The 2015 model year is a big one for the Ford Mustang. Not only is it all new, but America’s original pony car is now fifty years young. And, we came away from our road test very impressed with the Blue Oval’s new steed. Still, that mostly street seat time didn’t allow us to fully explore this thoroughbred’s potential. What we needed was a place to really let the new Mustang run wild.

The Ford Mustang has been in production for just over ½ a century now, with a formula that’s stayed pretty much the same. With the exception of Mustang II, changes have been evolutions more than revolutions.

Well for 2015, Ford declared that the all-new Mustang would shake things up a bit, and take on the world; with European sport coupes in its sights more so than traditional muscle-minded domestic rivals.

The Euro-mission requires Euro-specs; so an independent rear suspension, and even turbo-4 power, become a bigger part of the big picture. All this has brought us to Roebling Road Raceway outside Savannah. It’s time to do some serious flogging of this V8 GT and see how the new “Stang” stacks up to past Mustangs, and more importantly to the current European competition. 

That V8 is a 5.0-liter of course, but with some massaging for ’15, it now delivers 435–horsepower and 400 lb-ft. of torque. That’s less horsepower, but more torque compared to the last BOSS 302. Don’t want a heavy V8, well both the standard 3.7-liter V6, and that 2.3-liter turbo-4 still top the 300 horse mark.

But we wanted a V8 for our track work, and a 6-speed manual with it, even though most buyers will go 6-speed automatic. Ford agreed and we’re glad they did because it’s the best shifter of any stock GT we’ve driven; very smooth, with nice short throws.

And while the GT V8 is heavier than a 4-banger EcoBoost Mustang, at 3,700 lbs., it’s still about 200 lbs. less than a comparable Camaro, if also heavier than a 4-series BMW. But with much improved chassis balance, you don’t have to come to fisticuffs with the V8 Mustang to get it through a corner politely. It wants to do it now.

The stiffer chassis and independent rear also help to grip the pavement more than just hop along it, though oversteer is still easy to find. Very nimble and forthcoming steering feel helps you stay on top of that.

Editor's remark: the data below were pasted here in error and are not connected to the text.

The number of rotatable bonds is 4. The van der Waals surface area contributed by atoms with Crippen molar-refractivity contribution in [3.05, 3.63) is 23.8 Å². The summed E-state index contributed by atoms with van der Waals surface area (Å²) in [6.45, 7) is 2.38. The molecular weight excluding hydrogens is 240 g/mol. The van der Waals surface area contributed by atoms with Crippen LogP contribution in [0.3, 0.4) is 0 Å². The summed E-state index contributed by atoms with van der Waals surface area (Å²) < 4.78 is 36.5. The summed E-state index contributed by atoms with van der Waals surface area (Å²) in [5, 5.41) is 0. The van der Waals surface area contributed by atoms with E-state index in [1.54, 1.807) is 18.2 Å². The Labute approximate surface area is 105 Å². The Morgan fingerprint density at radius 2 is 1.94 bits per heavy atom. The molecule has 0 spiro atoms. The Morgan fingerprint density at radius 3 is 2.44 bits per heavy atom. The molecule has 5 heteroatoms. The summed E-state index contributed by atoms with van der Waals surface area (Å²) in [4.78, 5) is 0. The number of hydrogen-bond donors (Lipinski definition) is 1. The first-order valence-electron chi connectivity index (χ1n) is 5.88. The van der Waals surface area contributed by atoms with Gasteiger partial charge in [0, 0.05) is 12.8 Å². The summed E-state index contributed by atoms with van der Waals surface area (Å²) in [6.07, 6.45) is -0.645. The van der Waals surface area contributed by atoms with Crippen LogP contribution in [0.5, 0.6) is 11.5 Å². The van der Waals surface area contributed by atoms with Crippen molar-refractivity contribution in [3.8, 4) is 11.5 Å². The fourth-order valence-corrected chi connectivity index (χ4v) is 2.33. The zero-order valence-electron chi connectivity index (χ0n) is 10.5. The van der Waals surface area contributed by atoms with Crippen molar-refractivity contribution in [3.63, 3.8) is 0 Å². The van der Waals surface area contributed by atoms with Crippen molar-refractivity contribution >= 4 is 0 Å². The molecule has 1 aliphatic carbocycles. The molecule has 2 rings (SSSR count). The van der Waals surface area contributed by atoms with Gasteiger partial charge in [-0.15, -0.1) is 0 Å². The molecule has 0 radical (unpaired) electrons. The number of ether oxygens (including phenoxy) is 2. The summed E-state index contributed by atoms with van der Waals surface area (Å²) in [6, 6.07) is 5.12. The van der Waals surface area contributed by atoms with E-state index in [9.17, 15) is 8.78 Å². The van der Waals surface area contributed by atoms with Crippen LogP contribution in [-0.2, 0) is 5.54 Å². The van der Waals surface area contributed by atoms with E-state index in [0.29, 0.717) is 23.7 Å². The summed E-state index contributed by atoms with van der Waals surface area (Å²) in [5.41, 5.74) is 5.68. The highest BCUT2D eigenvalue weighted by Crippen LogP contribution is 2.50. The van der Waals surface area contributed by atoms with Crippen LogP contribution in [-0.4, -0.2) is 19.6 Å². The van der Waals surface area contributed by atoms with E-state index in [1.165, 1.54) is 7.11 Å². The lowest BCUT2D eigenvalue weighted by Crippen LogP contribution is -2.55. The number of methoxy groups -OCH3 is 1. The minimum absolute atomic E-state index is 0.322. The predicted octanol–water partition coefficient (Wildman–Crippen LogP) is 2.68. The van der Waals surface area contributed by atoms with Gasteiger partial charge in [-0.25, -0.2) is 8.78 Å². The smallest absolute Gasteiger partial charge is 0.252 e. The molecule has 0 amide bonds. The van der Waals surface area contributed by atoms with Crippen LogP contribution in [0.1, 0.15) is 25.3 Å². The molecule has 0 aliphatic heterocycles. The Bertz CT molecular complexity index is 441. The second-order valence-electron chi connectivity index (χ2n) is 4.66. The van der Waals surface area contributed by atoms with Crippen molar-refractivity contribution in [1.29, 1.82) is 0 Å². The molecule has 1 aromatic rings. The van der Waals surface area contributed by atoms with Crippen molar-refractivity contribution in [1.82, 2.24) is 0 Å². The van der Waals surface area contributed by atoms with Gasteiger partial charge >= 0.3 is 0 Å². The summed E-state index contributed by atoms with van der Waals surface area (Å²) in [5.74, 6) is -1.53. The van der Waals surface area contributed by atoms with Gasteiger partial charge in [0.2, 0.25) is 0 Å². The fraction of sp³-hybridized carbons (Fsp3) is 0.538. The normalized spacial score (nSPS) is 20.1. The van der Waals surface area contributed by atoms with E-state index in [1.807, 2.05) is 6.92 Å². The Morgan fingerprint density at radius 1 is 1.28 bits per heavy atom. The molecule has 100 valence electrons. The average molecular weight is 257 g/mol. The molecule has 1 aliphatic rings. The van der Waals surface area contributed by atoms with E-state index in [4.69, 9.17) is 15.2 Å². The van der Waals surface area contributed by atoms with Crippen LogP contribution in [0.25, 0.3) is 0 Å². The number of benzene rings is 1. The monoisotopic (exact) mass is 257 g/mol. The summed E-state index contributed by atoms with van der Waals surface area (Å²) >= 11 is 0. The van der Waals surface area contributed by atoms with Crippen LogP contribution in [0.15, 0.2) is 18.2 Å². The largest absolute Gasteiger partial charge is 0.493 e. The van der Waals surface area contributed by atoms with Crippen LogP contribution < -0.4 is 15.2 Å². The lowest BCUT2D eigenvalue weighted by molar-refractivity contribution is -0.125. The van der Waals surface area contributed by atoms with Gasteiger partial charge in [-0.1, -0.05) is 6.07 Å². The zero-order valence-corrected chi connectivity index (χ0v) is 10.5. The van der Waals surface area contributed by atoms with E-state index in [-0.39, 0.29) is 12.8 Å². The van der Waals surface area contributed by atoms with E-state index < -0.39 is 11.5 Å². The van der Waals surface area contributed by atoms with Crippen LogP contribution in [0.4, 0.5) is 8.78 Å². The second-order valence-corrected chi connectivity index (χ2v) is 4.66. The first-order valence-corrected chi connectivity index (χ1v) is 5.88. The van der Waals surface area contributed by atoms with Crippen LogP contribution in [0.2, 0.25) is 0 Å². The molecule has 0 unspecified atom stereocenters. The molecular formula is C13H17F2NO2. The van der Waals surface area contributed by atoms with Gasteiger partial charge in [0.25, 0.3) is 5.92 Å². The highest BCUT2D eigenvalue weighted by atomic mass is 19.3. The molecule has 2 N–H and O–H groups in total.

Most drivers wanted a little more audio accompaniment inside the cabin; as at times on the track, it was hard to hear when the engine was requesting an upshift. 

Off the track and on the street, the new Mustang feels even better. It’s far more comfortable, quieter, and the clutch is much easier on the leg. 

But, lest internet haters get too riled up about the Mustang now being too refined, there’s still plenty of magic when you step on the throttle. And some rear end clunky-ness reminds you it’s not quite up to wine-and-cheese crowd standards just yet. 

Straight-line prowess thankfully doesn’t change much. Power comes on quickly and a nice meaty hit of torque greets you approaching 4,000 RPM. At Roebling we hit 60 in 4.5-seconds; and cleared the ¼ in 12.9 at 112 miles-per-hour. 

There’s no huge departure to the new Mustang’s exterior either. We’re glad the fastback is back. Debate continues about the front end, but it is very aggressive. Overall, styling is more modern, if still unmistakably Mustang.

And of course things are very modern feeling inside, even with a traditional twin-cockpit layout. There is a little more clutter to some of the switchgear, and while all loved the nice row of toggles, they could be placed higher for easier use. Gauges are also classically styled, but with plenty of data; including track apps with easy access to the GT’s standard line lock. 

Government Fuel Economy Ratings for a manual GT come in at 15-City, 25-Highway, and 19-Combined. So the Energy Impact Score is still below average at 17.3-barrels of yearly oil use with CO2 emissions of 7.8-tons.

A Mustang GT will cost you $32,925. Stepping up to Premium trim and adding a few goodies for track-time fun will push you over $45,000. But, there’s still plenty of fun to be had in a base V6 Mustang at $24,425. The EcoBoost adds $1,500 more.

So, while there is a reason that better performing Mustangs like the Shelby GT350 are on the way, we feel the 2015 Ford Mustang GT does just fine, certainly better than any other GT to this point. All helping the Mustang fully live up to its world-class sports “car” promise.


  • Engine: 5.0 liter/ 3.7 liter/ 2.3 liter
  • Horsepower: 435/ 300/ 300
  • Torque: 400 lb-ft.
  • 0-60 mph: 4.5 seconds
  • 1/4 mile: 12.9 seconds @ 112 mph
  • EPA: 15 mpg city/ 25 mpg highway
  • Energy Impact: 17.3 barrels of oil/yr
  • CO2 Emissions: 7.8 tons/yr